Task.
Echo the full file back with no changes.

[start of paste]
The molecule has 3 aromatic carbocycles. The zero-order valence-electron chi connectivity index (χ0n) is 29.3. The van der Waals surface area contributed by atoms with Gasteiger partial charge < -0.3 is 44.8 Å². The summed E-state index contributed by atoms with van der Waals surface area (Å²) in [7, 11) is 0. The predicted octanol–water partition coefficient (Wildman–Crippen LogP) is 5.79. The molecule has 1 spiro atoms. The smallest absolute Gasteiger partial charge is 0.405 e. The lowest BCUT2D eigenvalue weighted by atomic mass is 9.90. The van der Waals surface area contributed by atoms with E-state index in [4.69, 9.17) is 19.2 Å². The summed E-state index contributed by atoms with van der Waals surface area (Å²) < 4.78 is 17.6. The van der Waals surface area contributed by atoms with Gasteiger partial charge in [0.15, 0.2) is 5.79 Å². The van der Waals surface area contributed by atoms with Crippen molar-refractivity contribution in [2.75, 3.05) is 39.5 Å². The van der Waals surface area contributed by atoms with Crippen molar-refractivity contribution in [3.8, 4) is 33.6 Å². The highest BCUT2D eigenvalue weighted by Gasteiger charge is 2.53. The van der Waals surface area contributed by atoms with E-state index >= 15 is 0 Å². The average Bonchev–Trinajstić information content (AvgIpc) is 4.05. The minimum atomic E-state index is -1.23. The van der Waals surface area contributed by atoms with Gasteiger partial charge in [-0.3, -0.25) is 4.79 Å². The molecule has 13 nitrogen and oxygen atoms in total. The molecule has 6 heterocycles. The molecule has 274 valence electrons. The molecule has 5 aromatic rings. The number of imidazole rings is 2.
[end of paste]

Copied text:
The molecule has 3 aromatic carbocycles. The zero-order valence-electron chi connectivity index (χ0n) is 29.3. The van der Waals surface area contributed by atoms with Gasteiger partial charge < -0.3 is 44.8 Å². The summed E-state index contributed by atoms with van der Waals surface area (Å²) in [7, 11) is 0. The predicted octanol–water partition coefficient (Wildman–Crippen LogP) is 5.79. The molecule has 1 spiro atoms. The smallest absolute Gasteiger partial charge is 0.405 e. The lowest BCUT2D eigenvalue weighted by atomic mass is 9.90. The van der Waals surface area contributed by atoms with E-state index in [4.69, 9.17) is 19.2 Å². The summed E-state index contributed by atoms with van der Waals surface area (Å²) < 4.78 is 17.6. The van der Waals surface area contributed by atoms with Gasteiger partial charge in [0.15, 0.2) is 5.79 Å². The van der Waals surface area contributed by atoms with Crippen molar-refractivity contribution in [2.75, 3.05) is 39.5 Å². The van der Waals surface area contributed by atoms with Crippen molar-refractivity contribution in [3.8, 4) is 33.6 Å². The highest BCUT2D eigenvalue weighted by Gasteiger charge is 2.53. The van der Waals surface area contributed by atoms with E-state index >= 15 is 0 Å². The average Bonchev–Trinajstić information content (AvgIpc) is 4.05. The minimum atomic E-state index is -1.23. The van der Waals surface area contributed by atoms with Gasteiger partial charge in [-0.3, -0.25) is 4.79 Å². The molecule has 13 nitrogen and oxygen atoms in total. The molecule has 6 heterocycles. The molecule has 274 valence electrons. The molecule has 5 aromatic rings. The number of imidazole rings is 2.